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|Brigadier-General Sir George William HACKET-PAIN, K.B.E., C.B.|
Commanded the 2nd Battalion Worcestershire
Regiment from February 1900 to February 1904.
George William Hacket-Pain was born on the
5th February 1855.
He joined the British Army in 1875, initially serving part-time in the Royal Wiltshire Militia, and in October 1875 as a Lieutenant of the Militia he passed the qualifying examination of the Civil Service Commissioners. He received his first commission in regular army on 20th November 1875, with the rank of Lieutenant in the 102nd Foot, and shortly afterwards joined the 2nd Regiment of Foot (Queen's Royal Regiment [West Surrey]) on 18th December 1875.
On the 15th February 1886 he was promoted to the rank of Captain, and from 1888, he served in the Sudan during the Mahdist War as a Captain in the Queen's Royal Regiment, and took part in the action at Fort Gamaizah. He also served with the Nile Frontier Force in 1889 winning the Order of Medjidie (Third Class). In February 1891 he was present at the capture of Tokar, in command of a battalion of Egyptian infantry where his horse was shot from under him. At the end of the war, he was awarded the Order of Osmanieh (Third Class) which he was given a Royal Licence to wear on his British Army uniform.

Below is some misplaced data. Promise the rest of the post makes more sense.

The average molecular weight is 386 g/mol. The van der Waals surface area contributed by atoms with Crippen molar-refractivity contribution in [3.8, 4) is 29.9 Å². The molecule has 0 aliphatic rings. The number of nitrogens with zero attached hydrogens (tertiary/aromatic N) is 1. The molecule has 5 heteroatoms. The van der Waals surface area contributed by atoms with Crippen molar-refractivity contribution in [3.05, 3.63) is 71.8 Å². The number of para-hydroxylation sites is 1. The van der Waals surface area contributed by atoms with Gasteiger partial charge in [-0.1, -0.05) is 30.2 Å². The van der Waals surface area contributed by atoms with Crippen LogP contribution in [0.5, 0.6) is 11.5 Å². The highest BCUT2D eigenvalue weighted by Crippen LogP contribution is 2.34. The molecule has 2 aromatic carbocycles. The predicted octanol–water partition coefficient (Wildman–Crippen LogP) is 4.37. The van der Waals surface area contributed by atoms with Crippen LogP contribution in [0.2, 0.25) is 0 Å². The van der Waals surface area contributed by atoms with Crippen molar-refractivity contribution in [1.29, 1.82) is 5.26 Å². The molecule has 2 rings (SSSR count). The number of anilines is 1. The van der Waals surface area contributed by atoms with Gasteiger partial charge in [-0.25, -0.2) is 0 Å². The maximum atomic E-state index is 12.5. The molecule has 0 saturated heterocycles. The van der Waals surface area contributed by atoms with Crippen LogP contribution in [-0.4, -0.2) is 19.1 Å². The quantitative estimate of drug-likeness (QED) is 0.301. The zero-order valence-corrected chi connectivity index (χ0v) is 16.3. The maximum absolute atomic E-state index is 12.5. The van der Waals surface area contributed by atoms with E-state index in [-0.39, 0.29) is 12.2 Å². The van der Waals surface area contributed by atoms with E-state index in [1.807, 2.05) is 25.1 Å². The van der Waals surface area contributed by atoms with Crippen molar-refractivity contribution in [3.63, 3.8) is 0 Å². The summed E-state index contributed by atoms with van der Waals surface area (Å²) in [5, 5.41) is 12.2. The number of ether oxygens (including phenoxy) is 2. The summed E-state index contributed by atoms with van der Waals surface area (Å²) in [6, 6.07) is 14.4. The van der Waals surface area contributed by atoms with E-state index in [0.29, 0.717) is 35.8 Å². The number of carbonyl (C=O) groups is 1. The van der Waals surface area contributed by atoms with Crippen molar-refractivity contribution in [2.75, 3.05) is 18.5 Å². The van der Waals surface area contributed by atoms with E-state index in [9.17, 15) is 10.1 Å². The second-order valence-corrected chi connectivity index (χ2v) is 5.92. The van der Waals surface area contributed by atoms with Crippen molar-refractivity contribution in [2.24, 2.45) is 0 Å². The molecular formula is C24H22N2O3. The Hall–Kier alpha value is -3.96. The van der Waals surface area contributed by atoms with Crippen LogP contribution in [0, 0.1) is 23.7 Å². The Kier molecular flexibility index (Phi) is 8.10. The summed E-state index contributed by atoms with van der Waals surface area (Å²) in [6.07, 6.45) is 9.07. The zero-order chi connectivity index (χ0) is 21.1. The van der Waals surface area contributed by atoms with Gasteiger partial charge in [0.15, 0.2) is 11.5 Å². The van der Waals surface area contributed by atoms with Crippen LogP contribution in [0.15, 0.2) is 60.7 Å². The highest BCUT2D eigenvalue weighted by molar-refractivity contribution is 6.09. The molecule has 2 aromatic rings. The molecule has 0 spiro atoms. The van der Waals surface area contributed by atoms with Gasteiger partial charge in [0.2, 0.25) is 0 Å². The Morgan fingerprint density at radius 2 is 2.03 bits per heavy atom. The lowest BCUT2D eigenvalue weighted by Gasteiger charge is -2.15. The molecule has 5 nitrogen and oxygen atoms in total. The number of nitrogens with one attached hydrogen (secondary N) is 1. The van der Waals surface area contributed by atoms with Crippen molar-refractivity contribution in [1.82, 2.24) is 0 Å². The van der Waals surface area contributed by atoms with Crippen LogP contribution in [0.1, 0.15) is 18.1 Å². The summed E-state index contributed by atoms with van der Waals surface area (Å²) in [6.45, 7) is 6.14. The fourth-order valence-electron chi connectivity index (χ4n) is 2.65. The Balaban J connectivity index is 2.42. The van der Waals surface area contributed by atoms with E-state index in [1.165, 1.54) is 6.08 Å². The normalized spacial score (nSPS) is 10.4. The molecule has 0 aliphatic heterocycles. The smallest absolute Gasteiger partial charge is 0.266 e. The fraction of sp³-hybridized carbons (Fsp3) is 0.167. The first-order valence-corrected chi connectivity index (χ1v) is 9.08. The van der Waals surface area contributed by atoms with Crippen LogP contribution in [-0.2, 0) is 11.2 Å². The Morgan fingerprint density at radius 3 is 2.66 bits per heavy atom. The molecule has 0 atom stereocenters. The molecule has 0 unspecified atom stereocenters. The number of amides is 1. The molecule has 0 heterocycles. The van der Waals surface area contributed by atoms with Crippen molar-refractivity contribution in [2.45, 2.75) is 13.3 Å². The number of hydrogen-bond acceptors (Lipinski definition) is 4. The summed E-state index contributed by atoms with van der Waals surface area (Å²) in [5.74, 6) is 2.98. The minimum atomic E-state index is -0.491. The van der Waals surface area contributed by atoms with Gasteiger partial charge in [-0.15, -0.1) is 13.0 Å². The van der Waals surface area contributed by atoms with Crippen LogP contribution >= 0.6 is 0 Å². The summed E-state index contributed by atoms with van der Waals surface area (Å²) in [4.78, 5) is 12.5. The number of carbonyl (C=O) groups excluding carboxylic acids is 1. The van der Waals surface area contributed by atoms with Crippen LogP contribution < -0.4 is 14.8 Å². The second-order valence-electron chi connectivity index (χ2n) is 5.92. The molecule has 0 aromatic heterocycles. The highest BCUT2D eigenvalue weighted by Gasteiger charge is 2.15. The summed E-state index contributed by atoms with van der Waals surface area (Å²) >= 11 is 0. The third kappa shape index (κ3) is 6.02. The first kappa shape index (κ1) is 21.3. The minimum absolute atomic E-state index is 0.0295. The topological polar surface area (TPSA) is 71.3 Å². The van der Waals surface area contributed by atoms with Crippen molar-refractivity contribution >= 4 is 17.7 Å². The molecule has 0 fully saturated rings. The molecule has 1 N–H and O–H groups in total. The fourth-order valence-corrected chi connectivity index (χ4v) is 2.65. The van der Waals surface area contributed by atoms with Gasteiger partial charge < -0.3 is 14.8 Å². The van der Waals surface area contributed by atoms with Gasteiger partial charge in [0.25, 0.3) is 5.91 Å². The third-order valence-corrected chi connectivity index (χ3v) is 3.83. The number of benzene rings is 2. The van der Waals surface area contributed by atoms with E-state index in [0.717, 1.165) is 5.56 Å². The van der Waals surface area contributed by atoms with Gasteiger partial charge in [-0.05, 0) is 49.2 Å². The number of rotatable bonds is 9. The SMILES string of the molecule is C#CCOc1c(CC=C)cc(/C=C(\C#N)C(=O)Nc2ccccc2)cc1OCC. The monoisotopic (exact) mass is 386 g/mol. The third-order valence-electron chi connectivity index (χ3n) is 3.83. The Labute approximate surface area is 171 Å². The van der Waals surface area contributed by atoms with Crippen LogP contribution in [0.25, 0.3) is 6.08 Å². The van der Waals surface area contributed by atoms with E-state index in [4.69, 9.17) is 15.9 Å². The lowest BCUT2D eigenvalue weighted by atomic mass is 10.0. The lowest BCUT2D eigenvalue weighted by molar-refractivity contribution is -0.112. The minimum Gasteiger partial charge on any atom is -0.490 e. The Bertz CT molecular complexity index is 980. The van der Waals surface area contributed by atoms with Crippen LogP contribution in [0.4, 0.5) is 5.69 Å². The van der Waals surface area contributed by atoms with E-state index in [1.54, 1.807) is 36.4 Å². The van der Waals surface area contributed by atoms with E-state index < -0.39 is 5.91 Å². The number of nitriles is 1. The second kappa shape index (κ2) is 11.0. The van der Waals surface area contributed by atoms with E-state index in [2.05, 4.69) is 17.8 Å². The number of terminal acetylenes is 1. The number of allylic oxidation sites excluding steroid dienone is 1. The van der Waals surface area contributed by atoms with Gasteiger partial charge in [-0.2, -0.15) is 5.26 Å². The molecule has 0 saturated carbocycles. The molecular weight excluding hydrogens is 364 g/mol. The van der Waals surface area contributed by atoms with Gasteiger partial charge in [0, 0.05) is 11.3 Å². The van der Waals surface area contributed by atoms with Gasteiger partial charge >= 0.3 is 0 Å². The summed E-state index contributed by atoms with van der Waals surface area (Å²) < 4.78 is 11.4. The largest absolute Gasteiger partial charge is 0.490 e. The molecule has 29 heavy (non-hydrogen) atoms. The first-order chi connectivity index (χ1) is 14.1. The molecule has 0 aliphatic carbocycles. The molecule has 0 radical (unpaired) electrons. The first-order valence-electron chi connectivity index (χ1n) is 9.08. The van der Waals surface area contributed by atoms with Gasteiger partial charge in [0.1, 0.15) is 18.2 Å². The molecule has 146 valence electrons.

On the 16th May 1894 he was promoted to rank of Major and transferred from the Queen's Royal West Surrey Regiment to the Worcestershire Regiment. He served with the Dongola Expeditionary Force under Major-General Sir Herbert Kitchener in 1896 (serving on secondment to the Egyption Army). He was given commanded the 9th Soudanese Battalion, taking part in battle at Firket ( 7th June 1896), in which his horse was again shot. He was also involved in the operations at Hafir (30th September 1896) He was mentioned in despatches twice ( 19th September and 3rd November 1896).
On the 18th November 1896 he was given the
rank of Brevet Lieut.-Colonel. Still employed with the Egyptian Army, he served in Egypt with the Nile Expedition as an Acting Adjutant-General of the Egyptian Army at their
base from 1896 to 1898.
On the 27th December 1898, he married Saidie Merton ( from a Jewish family), an Australian, at Cairo.